Skyfall — bullet points

Caution: Mildly spoilerific.

  • Is there a better Bond movie theme song than Skyfall? Tina Turner’s Goldeneye comes a very close second, but I think that’s about it. Adele’s voice singing This is the end… is as mesmeric as Nancy Sinatra’s Bang Bang (He shot me down) in Kill Bill Vol. 1.
  • And the visuals! As soon as I walked out of the movie hall, I wanted to go back in for the next show, watch the title song all over again and then walk out.
  • Things that this Bond movie seems to have taken its cues from:
    • Ian Fleming (that didn’t happen so often during the course of the series)
    • Home Alone
    • Harry Potter
    • Um… Mother India?
  • There’s a lot of verbiage out there about Javier Bardem being the best Bond villain ever. Sure, he talks a good game and has a Tarantino-esque monologue to kick off the proceedings, has a lovely moment towards the end where he shrugs and shakes his head (in that one gesture, he conveys more than most Bond villains ever manage), but… I don’t know, really. He’s quite good, but comparisons with Anthony Hopkins’ Hannibal Lecter are a bit overblown.
  • Speaking of which, there have been a few truly great actors who have played Bond villains in the past. Christopher Lee (The Man with the Golden Gun), Christopher Walken (A View to a Kill)… if you extend it to Bond girls, you could also count Halle Berry, who followed up her Oscar-winning turn in Monster’s Ball by playing the unfortunately named Jinx (sounds like a mutant-turned-stripper, don’t you think?) in Die Another Day. It’s positively amazing how bad they were in those movies. I wonder if it’s a Bond movie curse. I mean, you could’ve gotten Brando to come in and scream “Stella!” at M and even he would’ve tanked. Compared to them, Bardem escaped relatively unscathed.
    • No, I’m not counting Orson Welles’ turn as Le Chiffre in the old Casino Royale starring David Niven, Peter Sellers and Woody Allen.
  • Just before the film began, they played a number of graphic warnings about the dangers of smoking. And then Bond and his enemies killed people off in so many ways during the film’s running length, cancer would’ve seemed like a blessing to those poor souls.
  • I am strangely happy about the fact that Sean Connery didn’t play the role that seemed to have been written for him. He would’ve demanded too much attention, and that is not what you require of that role.

Not apropos of Skyfall per se, but relating to it… You know you’ve watched way too much Tamil cinema when

  • You keep trying to figure out which role to cast Vadivelu in. The character played by Naomi Harris is a possibility. The henchman who fights Bond in the Komodo dragon pit is another. The psychologist who does Bond’s assessment, maybe — when he hears Bond’s response to his questions, his natural response ought to be “Only you possible.”
  • An Aston Martin DB5 makes its appearance, and the first phrase that pops into your head is “Swapnasundari vechchirundha car“.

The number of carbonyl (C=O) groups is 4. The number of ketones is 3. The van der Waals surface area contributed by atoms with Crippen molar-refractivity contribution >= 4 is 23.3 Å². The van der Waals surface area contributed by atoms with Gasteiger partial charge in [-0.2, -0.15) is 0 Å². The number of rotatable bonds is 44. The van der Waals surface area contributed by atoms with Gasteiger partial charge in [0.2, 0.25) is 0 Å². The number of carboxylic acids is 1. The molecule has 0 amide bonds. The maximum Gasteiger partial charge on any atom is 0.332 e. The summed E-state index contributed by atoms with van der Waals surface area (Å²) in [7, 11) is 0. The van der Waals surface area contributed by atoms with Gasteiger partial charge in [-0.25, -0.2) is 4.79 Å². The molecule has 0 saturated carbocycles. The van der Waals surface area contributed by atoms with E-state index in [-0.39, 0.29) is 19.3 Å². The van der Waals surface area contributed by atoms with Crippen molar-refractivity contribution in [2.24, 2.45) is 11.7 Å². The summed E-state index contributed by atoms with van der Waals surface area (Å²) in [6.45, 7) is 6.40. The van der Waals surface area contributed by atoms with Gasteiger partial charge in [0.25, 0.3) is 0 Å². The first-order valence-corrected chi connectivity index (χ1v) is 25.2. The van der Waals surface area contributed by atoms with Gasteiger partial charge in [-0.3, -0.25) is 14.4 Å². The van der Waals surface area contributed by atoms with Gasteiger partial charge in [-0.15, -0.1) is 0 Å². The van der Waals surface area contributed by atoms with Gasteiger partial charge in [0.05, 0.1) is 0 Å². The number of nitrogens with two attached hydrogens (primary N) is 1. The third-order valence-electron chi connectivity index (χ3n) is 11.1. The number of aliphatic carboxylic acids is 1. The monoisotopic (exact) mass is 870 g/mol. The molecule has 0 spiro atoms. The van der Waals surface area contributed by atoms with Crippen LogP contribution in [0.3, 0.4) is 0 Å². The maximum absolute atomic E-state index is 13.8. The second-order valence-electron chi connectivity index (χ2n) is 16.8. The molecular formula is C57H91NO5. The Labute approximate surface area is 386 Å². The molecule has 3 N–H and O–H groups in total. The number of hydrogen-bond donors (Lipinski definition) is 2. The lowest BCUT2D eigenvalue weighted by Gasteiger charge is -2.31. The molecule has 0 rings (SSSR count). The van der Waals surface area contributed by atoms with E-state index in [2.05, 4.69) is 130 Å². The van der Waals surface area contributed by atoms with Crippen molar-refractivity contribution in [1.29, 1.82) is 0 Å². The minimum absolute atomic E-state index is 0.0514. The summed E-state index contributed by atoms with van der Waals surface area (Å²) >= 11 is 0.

• You wish they had shot the opening sequence in India and given Namitha a small role.


5 thoughts on “Skyfall — bullet points

  1. ROFL at the last parts. I got the Harry Potter whiff too. Heavily in the grave shot.

    I agree this is surely one of the best songs and opening sequence + credits. It’s generic (the song) but Adele elevates it to another level. I also thought this is one of the few Bond songs that seems to have been given some thought in congruent with the plot etc. It actually sort of made sense.

    • True. Very Godric’s Hollow, that moment.

      Bond numbers seem to have a certain mood and tonal quality to them. This one fits right in, but within those parameters, I think it does outstandingly well.

      I’ll take your word on this being the first one to make sense — I’ve never really paid attention to the lyrics before this. Despite the fact that she has this brilliant booming voice that one could hear on repeat loop for ages, Adele somehow manages to make you focus on the lyrics. I have no idea how she does that.


      ps: The only times you’ve commented on a post of mine in recent times are when I’ve written about Messrs. Gounder, Vadivelu and Karan Johar. I worry about you, man! (Okay, that’s the only posting I’ve done in recent times, but forget that part.)

  2. Shankar says:

    I thought this film felt more like James Bourne!! :-) Agents being manipulated like in the Threadstone operation with Bourne looking for the answers and here Bardem coming back after M. Also, less gadgets and more brooding made it felt like this was from the Bourne mood…

    • I originally considered the Bourne comparison and dismissed it because, to me, the Bourne series involves a man who wreaks mayhem while trying also to be invisible, and that aspect of his craft gets a fair bit of coverage. Bond, on the other hand, wouldn’t know subtlety if it hit him on the head.

      Having said that, I hadn’t considered the angle where it’s the Javier Bardem character who brings in the Bourne analogy. Interesting observation!

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